Despite that, authorities did not alert the public and did little to "harden the homeland" against an assault, she said. Agencies believed any attack was more likely to take place overseas.

Pressed by Rep. Ray Lahood, R-Ill., about whether agencies had enough information to have prevented the attacks, Hill said it was possible, but there were no guarantees.

There are too many questions, she said. Could the plot have been uncovered? What would happen if they had identified some of the hijackers? What if they were able to listen in their conversations?

"It's one 'if' after another," Hill said.

Wednesday, Kristin Breitweiser - whose husband, Ron, died at Ground Zero - told lawmakers that she questions whether the government took the precautions it should have before the attack.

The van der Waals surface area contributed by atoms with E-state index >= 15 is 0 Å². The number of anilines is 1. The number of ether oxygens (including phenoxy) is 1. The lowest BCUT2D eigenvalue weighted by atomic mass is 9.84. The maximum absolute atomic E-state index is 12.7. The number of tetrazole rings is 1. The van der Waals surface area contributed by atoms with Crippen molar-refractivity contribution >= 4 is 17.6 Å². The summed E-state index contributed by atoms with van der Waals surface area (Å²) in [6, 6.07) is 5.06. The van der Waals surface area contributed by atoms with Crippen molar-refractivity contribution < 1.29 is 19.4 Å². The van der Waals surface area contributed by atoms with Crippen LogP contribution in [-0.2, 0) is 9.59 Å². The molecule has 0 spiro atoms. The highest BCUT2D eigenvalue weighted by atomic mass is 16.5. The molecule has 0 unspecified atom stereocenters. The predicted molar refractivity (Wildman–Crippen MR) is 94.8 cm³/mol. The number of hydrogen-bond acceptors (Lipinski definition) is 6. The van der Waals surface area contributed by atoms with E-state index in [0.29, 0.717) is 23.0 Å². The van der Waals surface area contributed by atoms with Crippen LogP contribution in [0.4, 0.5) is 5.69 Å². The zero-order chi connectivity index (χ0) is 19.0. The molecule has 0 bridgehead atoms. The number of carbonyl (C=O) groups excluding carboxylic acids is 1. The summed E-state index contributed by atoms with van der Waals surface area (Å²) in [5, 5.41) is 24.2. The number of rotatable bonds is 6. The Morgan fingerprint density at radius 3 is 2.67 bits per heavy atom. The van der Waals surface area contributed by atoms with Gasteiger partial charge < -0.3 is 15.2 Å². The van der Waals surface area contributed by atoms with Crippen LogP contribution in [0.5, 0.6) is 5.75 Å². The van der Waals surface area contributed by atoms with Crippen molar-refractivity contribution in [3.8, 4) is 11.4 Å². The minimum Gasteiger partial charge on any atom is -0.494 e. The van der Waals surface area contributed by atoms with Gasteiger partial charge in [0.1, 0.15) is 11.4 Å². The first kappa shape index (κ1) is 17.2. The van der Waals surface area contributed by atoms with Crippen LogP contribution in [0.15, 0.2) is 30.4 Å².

"It is time to look back and investigate our failures as a nation," said
Breitweiser, who's been lobbying Congress for months as a member of the Sept. 11 Advocates, a relatives' support group.

Breitweiser and many other victims' relatives want an independent commission to investigate what went wrong.

"My husband was murdered - you know, his death certificate says 'homicide.' Sadly I don't want anyone else in America to walk in my shoes, which is why I come down here to continue to fight for this," said Breitweiser.

She showed the panel a gold ring that belonged to her husband, Ron. It was scratched around the edge but was otherwise perfectly round when it was found in the rubble of the World Trade Center. It's virtually the only trace of her husband that was ever found and she swore to wear it forever.

And there is growing support in Congress for an independent commission.